Last year Ifeanyi Ugokwe was arrested and locked up for weeks. His crime: he tried to take his own life.
After weeks of being hungry and jobless, the 25-year-old says he reached breaking point after a security guard pushed him to the ground while he was searching for work at a building site.
"I was tired of walking around that day. And I was determined to work there... so I tried to force my way in, then he pushed me, and I fell down flat on the floor," Ugokwe told CNN.
"I started begging him because I was tired, I really needed that job because I needed to eat."
Humiliated, Ugokwe went to a nearby lagoon and jumped in.
After being rescued by passing fishermen, Ugokwe says he was handed over to police officers who arrested him and put him in jail.
Attempting suicide is a criminal offense in Nigeria, under Section 327 of the Criminal Code Act, and carries a penalty of up to one year in prison. A holdover from when Nigeria was a British colony, the law was abolished in Britain under the Suicide Act of 1961, which happened after Nigeria gained its independence in 1960.
Ugokwe says he's speaking out about his attempt to take his own life despite stigma around the subject in Nigeria because he doesn't want people to suffer as he did.
When he woke up on the fisherman's boat, Ugokwe says he was angry that his attempt had failed.
Following his arrest, Ugokwe was held at a cell near the Lagos lagoon, in the country's economic capital, before being transferred one week later to another cell on the Lagos mainland.
Ugokwe says he was unaware that attempted suicide was a crime in Nigeria.
"When they put me in the cell, the first thing that came to my mind was what did I do? I didn't kill anybody. I did not steal. What am I doing here? What did I do wrong? It's my life, not (the) government's life," he said.
Shortly after his arrest in February, Ugokwe appeared before a magistrate to determine whether he had committed an offense. His case was postponed and he was transferred to another facility on Lagos Island.
It was there he met Imanuella Ojeah, a criminal lawyer and a member of the Elevation Church in Lagos, whose volunteer prison unit makes weekly trips to local prisons.
"I remember he seemed tired of life. He begged me to get him out of that place. He told me... I am not mad. I am just depressed and don't have money to eat," Ojeah told CNN.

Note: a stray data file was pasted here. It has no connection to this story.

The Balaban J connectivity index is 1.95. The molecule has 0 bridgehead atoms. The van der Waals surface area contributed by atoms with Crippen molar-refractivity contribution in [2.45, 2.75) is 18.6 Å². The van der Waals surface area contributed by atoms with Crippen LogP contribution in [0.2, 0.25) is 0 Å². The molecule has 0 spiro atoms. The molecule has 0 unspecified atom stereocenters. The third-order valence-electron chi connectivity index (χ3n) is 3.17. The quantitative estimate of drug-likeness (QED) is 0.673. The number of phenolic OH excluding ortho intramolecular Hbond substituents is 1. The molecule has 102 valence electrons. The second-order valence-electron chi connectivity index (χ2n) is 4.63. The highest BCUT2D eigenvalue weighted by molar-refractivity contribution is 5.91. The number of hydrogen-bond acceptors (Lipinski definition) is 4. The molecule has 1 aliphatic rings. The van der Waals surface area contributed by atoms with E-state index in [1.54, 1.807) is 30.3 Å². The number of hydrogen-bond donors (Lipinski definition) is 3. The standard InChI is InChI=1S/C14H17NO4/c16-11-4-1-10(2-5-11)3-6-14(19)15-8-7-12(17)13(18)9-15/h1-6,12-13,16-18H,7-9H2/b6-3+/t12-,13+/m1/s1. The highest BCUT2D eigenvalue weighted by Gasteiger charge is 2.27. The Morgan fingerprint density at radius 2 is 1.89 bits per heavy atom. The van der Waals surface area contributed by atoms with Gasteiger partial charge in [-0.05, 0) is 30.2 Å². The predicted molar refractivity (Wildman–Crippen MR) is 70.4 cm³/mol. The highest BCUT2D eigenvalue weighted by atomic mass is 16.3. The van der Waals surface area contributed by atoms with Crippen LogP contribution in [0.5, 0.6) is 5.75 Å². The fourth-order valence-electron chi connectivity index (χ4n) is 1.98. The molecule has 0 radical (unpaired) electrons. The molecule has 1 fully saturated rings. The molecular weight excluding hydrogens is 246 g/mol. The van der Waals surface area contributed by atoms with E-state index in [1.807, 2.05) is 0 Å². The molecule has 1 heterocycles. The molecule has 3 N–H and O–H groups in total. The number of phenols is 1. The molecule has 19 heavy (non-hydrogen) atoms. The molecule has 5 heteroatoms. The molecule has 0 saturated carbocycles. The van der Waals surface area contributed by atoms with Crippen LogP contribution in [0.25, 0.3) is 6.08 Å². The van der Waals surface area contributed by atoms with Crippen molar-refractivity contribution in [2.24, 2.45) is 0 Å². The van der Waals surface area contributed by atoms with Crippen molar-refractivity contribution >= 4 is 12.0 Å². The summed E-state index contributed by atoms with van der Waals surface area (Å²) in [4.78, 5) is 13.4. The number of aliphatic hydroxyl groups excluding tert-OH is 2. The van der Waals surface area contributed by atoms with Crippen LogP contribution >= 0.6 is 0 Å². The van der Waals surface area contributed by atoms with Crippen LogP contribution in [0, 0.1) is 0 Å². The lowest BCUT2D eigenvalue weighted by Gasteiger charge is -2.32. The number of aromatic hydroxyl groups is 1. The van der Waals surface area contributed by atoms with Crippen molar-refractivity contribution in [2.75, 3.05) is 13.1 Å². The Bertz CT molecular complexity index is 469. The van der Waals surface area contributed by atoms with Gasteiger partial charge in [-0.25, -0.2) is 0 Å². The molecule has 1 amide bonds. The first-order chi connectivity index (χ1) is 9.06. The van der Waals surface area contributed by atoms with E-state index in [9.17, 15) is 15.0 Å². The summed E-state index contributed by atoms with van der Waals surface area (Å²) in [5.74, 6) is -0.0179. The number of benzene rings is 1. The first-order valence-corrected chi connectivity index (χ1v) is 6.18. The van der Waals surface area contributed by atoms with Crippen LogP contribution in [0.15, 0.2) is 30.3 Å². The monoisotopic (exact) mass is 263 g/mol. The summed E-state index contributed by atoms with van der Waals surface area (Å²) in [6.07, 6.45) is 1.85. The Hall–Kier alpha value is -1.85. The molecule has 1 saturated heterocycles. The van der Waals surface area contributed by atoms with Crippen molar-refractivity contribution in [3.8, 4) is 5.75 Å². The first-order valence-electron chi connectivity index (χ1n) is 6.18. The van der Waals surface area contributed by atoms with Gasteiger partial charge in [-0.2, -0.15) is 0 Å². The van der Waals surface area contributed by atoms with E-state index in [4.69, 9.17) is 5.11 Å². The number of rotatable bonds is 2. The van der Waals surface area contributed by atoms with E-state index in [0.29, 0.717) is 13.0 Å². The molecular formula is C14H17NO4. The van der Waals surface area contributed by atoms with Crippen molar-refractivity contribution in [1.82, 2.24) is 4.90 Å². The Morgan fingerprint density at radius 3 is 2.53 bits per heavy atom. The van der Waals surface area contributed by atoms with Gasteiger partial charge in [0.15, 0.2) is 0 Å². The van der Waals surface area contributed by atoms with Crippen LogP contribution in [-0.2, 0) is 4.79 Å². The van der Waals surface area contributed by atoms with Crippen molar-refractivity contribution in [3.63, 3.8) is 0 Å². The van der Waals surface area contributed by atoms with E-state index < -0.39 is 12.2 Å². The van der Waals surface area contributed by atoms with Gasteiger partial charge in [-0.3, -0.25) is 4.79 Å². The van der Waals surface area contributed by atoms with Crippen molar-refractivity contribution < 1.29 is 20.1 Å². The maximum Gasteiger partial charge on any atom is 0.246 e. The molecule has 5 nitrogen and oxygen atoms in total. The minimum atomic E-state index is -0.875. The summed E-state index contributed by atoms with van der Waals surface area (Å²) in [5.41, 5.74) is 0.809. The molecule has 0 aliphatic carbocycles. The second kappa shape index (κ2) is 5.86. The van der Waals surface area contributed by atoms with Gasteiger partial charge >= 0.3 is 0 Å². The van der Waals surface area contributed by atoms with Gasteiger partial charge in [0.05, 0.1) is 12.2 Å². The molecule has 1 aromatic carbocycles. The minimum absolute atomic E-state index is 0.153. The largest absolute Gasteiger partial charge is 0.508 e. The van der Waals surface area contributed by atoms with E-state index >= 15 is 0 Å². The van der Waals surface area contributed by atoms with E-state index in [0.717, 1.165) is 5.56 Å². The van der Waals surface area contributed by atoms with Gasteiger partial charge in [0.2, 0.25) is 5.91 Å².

Ojeah and her team represented Ugokwe at his next court appearance at Sabo Magistrates Court, a few weeks later, in April 2017. They were asked if someone was willing to act as a guarantor for Ugokwe and look after his welfare if he were released.
Ojeah found someone from the Elevation Church who agreed to look after Ugokwe and the magistrate dismissed the case.
Although Ugokwe found freedom, the legal process around these types of cases is lengthy and complicated for people suffering from serious mental health issues, says health law expert Cheluchi Onyemelukwe who is campaigning to abolish the suicide law in the country.
"What happens in the legal process is the police arrest you, put you in a cell, and then charge the matter to court and you are arraigned before a magistrate who determines whether it appears an offense has been committed," she says.
As in Ugokwe's case, the survivor is then remanded to jail to wait for a trial date. If found guilty, they may be imprisoned for a maximum of one year.
Although jail terms for suicide survivors are rare, Onyemelukwe says it is the process of arresting and taking them through a legal process that is particularly cruel.
Death rate for suicide per 100,000 people in Africa in 2016.
"I believe it doesn't reflect who we are as Nigerians... it is inhumane and I know that we can do better than that. I think it is probably the worst possible thing that you could do to somebody who finds themselves in that sort of situation," she said.
"People who are thrown into a cell right after... wonder why the suicide wasn't successful. It makes people that I have spoken to feel helpless and feel like there really isn't a reason to go on."
Ugokwe says he contemplated suicide again while in jail because of the conditions he was held in.
"The worst part of it was not just that they put me in prison, it was that they locked me in a cell with crazy people. I was with mentally disturbed people. Most of the people there were talking to themselves and jumping around."
In jail, Ugokwe says he and other inmates were forced to take pills.
"At first, when they brought the pills to me, I refused... there was nothing wrong with me, but then I was beaten and forced to take the pills.
"Those pills had terrible effects on me... all I want to do is sleep and eat."
A spokesman for the Lagos division of the Nigerian Prisons Service, which operates prisons in the country, denied Ugokwe's allegations.
"Allegations and incidents of force-feeding, beating and or forceful admission of medication on inmates are false and do not occur in any prison within the Lagos Command," Rotimi Oladokun told CNN in an emailed statement.
"The Controller of Prisons, Lagos Command has no tolerance for such excesses and will not condone such under his command," he added.
The Lagos State Attorney General and Commissioner for Justice, Adeniji Kazeem told CNN that although attempted suicide is criminalized in the country, the state does not recommend that anyone should be locked up.
Suicide rates are usually underreported in Nigeria because of the stigma associated with it. However, the World Health Organization estimates that there are 9.5 suicides per every 100,000 people in the country.
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